Keep babies measles-free! (Photo credit: bess grant)

The resurgence of measles has caused public backlash towards “anti-vaxxers,” adults who have decided not to vaccinate their children due to personal beliefs and/or the unproven theory lauded by celebrity Jenny McCarthy that immunizations can lead to autism. A pediatrician writing under the pseudonym Russell Saunders authored a much-reposted and re-tweeted article decrying, “Vaccine-deniers are responsible to the resurgence of once-eliminated illnesses. Their movement is responsible for sickening people. They are to blame for the word ‘outbreak’ appearing in headlines from coast to coast.”

There is something to be said for a person’s right to choose whether or not to receive medical treatment. In my recent blog post, “The New Life Support Debate,” I argued that patients should be able to decide whether to accept or reject medical attention. It seems somewhat hypocritical to believe that patients have the right to deny care in some circumstances but not others.

However, in the case of the anti-vaxxers, their decision does not just affect themselves but can lead to a measles outbreak among children and babies who are too young to receive the proper immunization. And, the possible results of contracting measles are blindness, loss of hearing, pneumonia or death.

Thus begging the question – if one person’s decision to not immunize themselves or their child results in a public health catastrophe, is it still considered a “personal choice?” And, if not, where do we draw the line in requiring people to embrace preventive measures that will keep the greater public safe and healthy?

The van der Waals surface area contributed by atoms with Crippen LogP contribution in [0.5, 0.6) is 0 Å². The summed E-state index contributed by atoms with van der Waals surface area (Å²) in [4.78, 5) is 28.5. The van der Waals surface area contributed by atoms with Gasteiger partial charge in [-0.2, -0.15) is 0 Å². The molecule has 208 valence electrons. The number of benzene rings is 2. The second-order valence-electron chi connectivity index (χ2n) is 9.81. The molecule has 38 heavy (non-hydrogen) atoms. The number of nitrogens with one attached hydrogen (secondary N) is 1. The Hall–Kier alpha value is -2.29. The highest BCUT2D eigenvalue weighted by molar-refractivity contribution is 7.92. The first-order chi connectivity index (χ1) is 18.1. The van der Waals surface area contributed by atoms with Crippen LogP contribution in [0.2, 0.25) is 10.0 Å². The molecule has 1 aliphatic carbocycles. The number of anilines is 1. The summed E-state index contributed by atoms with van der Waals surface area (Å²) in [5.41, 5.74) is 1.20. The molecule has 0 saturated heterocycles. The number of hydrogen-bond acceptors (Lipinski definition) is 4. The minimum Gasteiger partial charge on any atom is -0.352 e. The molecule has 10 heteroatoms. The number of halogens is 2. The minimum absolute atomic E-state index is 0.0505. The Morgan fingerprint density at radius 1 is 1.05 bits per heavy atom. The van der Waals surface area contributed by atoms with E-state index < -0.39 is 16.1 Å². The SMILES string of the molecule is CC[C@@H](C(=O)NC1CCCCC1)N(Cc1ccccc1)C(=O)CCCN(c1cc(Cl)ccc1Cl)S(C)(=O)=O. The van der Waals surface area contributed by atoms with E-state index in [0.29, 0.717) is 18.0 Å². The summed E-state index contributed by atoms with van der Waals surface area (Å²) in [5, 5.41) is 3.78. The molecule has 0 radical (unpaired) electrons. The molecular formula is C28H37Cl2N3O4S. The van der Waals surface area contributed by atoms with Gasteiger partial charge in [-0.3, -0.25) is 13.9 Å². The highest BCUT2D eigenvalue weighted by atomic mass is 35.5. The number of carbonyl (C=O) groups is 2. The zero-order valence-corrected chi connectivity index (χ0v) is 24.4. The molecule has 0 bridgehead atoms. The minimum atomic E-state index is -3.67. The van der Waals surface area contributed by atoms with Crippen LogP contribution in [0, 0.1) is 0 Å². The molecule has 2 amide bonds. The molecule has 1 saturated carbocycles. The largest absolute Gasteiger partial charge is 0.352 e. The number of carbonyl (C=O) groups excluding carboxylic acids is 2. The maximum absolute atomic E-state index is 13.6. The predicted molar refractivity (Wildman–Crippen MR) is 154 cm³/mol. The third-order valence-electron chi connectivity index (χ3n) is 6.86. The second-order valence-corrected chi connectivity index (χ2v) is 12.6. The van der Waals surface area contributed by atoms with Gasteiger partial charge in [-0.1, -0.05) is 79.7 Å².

Please comment below and let us know your thoughts.

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The Health and Life Outcomes of De Facto Segregation

A photo of the Baltimore National Aquarium tak...

A photo of the Baltimore National Aquarium taken July 3, 2010 (Photo credit: Wikipedia)

My maternal family’s roots have been planted in Baltimore for many generations.  I grew up believing that Baltimore is at the center of the universe and my love for this city reflects my reverence for my hometown’s unique attributes.

Despite the crack epidemic hitting the city pretty hard, making drug pushers and addicts a mainstay of my commute to school, the abandoned row houses leaving a blight on the landscape, and gentrification which led to the demolition of public housing units, I still love Baltimore.  So, why don’t you live here one may wonder.

The short answer:  My daughter.  I moved to a county that is home to one of the best public school systems in this nation.  I wanted to give her opportunities that I didn’t have – diverse experiences, abundant resources, and nonexistent barriers to learning.

The elementary, middle, and high schools that I attended in Baltimore were predominantly Black and poor.  My parents did not have a say in the schools I attended due to all students being required to attend schools within specific district zones.  To me, it felt like reverse bussing, in the sense that we weren’t being sent to schools to integrate them, but rather were being forced to attend racially homogeneous schools that were overcrowded and underfunded.  When I look back and reflect on what I know now, I realize that de facto segregation in schools was occurring in my community – and plenty of others – in the 1990s.